In our poll results earlier today, we found out what Scots thought about the past and the present. But we also asked them to look ahead at the sort of Scotland (and UK) they see developing over the space of the next decade.
Here’s what they thought.
Everyone, we suspect, is getting pretty tired of the currency debate. “Better Together” and the three Unionist parties are still insisting that the rUK would refuse to share the pound with an independent Scotland, no matter how many experts (or anonymous UK government ministers) say that in reality a currency union will happen, and if it doesn’t then so-called “sterlingisation” is a viable – or even preferable – Plan B.
We wanted to find out who Scots believed without asking a loaded question that personalised the debate in the form of George Osborne or Alex Salmond or anyone else, so we tried to detach it from the current political situation and instead simply ask, looking over the heads of here-today-gone-tomorrow leaders, what currency people thought an independent Scotland would actually use.
The “Better Together” anti-independence campaign says that a Yes vote will mean Scotland “walking away from the pound”, as all three main UK parties have committed to refusing a currency union.
The pro-independence Scottish Government says that the rest of the UK would in reality agree to a formal currency union, but also notes that Sterling is a fully-tradeable world currency so an independent Scotland would be able to keep the pound even without the UK’s permission.
Regardless of your own preference, if Scotland were to vote for independence, what currency do you THINK it would use as an independent country?
The pound: 57%
A new Scottish currency: 19%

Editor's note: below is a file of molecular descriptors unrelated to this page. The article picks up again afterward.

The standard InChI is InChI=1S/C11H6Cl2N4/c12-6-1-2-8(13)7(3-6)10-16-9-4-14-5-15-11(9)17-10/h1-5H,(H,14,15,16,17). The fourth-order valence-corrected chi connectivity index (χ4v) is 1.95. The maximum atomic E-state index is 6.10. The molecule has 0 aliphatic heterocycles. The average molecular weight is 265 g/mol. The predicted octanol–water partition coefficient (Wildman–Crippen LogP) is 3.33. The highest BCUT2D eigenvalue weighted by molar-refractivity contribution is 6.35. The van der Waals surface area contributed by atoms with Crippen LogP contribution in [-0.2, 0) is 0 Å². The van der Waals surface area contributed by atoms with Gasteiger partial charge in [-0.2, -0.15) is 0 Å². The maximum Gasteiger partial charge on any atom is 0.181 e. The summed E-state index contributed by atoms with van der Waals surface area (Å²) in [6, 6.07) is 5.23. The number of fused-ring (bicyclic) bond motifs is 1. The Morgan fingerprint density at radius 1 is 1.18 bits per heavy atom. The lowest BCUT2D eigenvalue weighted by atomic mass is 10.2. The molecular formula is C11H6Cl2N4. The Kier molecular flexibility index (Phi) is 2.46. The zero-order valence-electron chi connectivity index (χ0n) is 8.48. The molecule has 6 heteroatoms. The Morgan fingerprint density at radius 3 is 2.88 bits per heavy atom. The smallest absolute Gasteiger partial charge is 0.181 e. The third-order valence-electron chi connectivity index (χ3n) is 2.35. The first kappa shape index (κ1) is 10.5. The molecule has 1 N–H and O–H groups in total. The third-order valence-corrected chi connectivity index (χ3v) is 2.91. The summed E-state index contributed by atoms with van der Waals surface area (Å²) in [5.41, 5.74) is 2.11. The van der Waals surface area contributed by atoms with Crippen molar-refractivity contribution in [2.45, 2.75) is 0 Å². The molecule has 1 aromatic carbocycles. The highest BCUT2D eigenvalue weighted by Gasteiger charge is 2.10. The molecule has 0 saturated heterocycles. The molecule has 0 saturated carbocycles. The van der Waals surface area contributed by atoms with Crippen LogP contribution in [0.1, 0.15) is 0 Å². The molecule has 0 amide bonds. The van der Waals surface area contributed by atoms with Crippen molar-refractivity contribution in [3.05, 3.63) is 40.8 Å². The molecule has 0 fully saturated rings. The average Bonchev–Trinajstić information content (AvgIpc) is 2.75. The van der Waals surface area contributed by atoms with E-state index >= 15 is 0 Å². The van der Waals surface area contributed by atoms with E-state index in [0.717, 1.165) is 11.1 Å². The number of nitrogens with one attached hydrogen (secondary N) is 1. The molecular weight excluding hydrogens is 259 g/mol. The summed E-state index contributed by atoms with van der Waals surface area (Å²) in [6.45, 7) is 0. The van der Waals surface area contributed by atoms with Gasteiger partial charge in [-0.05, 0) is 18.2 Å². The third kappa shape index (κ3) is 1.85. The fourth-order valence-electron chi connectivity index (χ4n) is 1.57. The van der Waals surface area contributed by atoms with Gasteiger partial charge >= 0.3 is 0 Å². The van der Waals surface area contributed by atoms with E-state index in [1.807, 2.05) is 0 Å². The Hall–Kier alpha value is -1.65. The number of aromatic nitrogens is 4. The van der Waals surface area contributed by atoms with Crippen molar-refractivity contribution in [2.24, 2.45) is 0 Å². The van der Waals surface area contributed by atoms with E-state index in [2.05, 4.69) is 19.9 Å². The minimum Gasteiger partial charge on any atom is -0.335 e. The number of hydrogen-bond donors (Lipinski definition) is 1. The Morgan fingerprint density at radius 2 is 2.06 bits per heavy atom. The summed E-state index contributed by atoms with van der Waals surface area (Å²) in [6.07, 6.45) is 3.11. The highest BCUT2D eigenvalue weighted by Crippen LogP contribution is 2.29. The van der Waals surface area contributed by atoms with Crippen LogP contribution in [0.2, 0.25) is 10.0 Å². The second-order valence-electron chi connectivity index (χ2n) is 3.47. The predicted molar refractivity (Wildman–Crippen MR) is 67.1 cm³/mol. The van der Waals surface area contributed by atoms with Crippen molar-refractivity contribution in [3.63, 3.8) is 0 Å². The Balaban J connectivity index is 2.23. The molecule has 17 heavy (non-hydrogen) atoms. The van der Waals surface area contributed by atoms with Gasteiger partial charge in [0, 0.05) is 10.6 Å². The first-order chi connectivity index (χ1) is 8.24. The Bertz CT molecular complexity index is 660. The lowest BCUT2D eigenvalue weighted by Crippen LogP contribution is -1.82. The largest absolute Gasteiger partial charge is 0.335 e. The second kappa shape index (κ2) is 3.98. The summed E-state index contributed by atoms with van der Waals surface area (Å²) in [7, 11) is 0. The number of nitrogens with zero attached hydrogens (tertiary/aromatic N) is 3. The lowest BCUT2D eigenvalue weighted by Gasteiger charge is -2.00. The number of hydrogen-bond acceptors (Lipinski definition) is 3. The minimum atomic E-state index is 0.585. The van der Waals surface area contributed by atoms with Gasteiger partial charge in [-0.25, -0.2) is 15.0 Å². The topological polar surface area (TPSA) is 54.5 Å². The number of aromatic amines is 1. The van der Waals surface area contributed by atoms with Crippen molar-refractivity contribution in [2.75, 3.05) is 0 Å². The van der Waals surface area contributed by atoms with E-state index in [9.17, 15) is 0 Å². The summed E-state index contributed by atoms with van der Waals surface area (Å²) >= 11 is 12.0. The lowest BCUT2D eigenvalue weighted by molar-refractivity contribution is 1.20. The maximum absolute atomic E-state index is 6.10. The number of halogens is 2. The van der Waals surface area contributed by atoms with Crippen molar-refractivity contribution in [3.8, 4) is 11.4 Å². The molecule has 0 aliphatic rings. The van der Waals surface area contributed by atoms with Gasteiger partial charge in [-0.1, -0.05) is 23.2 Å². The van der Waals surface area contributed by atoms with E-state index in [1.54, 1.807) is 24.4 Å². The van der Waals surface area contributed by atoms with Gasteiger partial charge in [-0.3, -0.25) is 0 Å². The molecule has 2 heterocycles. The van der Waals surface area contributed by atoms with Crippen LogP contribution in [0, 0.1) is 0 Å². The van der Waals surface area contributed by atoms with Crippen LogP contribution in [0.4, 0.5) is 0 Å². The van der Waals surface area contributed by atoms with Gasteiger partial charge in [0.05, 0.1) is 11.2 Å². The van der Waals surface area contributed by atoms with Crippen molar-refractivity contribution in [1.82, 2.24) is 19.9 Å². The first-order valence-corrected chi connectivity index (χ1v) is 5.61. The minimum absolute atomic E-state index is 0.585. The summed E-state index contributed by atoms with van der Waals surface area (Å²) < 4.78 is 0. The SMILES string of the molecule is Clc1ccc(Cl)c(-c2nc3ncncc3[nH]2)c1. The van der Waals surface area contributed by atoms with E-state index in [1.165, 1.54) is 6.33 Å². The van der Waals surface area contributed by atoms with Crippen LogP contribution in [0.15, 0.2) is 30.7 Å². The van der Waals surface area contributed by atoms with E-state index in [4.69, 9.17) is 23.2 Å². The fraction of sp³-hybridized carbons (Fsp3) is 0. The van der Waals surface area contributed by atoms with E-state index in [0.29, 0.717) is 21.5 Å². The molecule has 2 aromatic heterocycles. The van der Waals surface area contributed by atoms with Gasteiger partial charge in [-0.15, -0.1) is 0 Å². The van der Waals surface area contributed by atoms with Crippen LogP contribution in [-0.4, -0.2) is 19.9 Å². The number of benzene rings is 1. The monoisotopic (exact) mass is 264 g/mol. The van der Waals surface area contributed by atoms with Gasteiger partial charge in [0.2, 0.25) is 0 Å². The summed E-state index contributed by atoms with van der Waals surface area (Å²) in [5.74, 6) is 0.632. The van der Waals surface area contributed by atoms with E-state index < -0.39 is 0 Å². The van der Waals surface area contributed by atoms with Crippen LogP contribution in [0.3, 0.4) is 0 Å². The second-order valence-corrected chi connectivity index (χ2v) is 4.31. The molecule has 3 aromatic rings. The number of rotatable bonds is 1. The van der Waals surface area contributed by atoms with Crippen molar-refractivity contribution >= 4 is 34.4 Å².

The Euro: 8%
Don’t know: 16%
A pretty resounding result, we’d say. Just 27% of Scots think an independent Scotland would use a currency other than Sterling, and that’s a view that crosses party boundaries. 53% of Labour supporters said the pound, along with 46% of Tories, 41% of Lib Dems and 70% of SNP voters.
In all but the Lib Dems’ case, that was more than a 2:1 margin over those who said anything else. Weirdly, Willie Rennie’s remaining faithful were almost evenly split between the pound and a new Scottish currency, at 41 to 37.
Even among No voters, 41% said an independent Scotland would keep the pound – almost twice the 22% predicting a new currency, nearly three times the 14% saying the Euro and well above the 23% who didn’t know. And of the undecideds, a crushing 70% think Sterling will be the new nation’s money – almost as high as the 72% figure among Yes voters.
In short: nobody’s buying the Unionist line on this. We suspect that if they keep battering at it, they’ll achieve nothing but even more damage to their own credibility.
Which of the following things do you think are LIKELY to happen in the next 10 years?
Scotland will become an independent country
Don’t know: 28%
Curiously, very little difference between men (37Y 38N) and women (33Y 36N).
The UK will hold a referendum on EU membership
Don’t know: 20%
We deliberately made the question cover 10 years so that it wouldn’t just be a matter of predicting who’d win the 2015 general election. Nevertheless, a huge majority of Scots think an EU referendum is coming soon.
The UK will vote to leave the EU
Don’t know: 32%
They’re a lot less sure about the outcome, though.
The NHS in England will become largely privatised